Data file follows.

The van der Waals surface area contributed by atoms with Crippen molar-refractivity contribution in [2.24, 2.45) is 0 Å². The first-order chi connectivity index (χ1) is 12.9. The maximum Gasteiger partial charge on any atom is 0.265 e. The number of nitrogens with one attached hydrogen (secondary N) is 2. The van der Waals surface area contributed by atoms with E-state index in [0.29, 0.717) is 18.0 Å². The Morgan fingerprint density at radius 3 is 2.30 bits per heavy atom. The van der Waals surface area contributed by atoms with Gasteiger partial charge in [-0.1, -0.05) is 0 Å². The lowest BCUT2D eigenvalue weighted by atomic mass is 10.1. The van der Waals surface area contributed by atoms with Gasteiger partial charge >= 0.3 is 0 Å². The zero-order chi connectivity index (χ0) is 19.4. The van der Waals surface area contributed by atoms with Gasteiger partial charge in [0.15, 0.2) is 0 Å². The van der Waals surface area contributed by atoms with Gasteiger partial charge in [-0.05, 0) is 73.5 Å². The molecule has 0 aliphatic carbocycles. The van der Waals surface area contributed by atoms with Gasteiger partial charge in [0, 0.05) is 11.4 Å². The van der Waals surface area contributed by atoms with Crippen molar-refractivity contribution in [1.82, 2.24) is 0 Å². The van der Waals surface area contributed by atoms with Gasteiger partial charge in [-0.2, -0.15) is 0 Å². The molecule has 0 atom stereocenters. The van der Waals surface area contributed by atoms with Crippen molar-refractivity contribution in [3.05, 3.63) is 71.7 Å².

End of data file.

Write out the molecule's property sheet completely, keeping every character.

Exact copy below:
The van der Waals surface area contributed by atoms with Crippen molar-refractivity contribution in [2.24, 2.45) is 0 Å². The first-order chi connectivity index (χ1) is 12.9. The maximum Gasteiger partial charge on any atom is 0.265 e. The number of nitrogens with one attached hydrogen (secondary N) is 2. The van der Waals surface area contributed by atoms with E-state index in [0.29, 0.717) is 18.0 Å². The Morgan fingerprint density at radius 3 is 2.30 bits per heavy atom. The van der Waals surface area contributed by atoms with Gasteiger partial charge in [-0.1, -0.05) is 0 Å². The lowest BCUT2D eigenvalue weighted by atomic mass is 10.1. The van der Waals surface area contributed by atoms with Gasteiger partial charge >= 0.3 is 0 Å². The zero-order chi connectivity index (χ0) is 19.4. The van der Waals surface area contributed by atoms with Gasteiger partial charge in [0.15, 0.2) is 0 Å². The van der Waals surface area contributed by atoms with Gasteiger partial charge in [-0.05, 0) is 73.5 Å². The molecule has 0 aliphatic carbocycles. The van der Waals surface area contributed by atoms with Gasteiger partial charge in [0, 0.05) is 11.4 Å². The van der Waals surface area contributed by atoms with Crippen molar-refractivity contribution in [1.82, 2.24) is 0 Å². The van der Waals surface area contributed by atoms with Gasteiger partial charge in [-0.2, -0.15) is 0 Å². The molecule has 0 atom stereocenters. The van der Waals surface area contributed by atoms with Crippen molar-refractivity contribution in [3.05, 3.63) is 71.7 Å².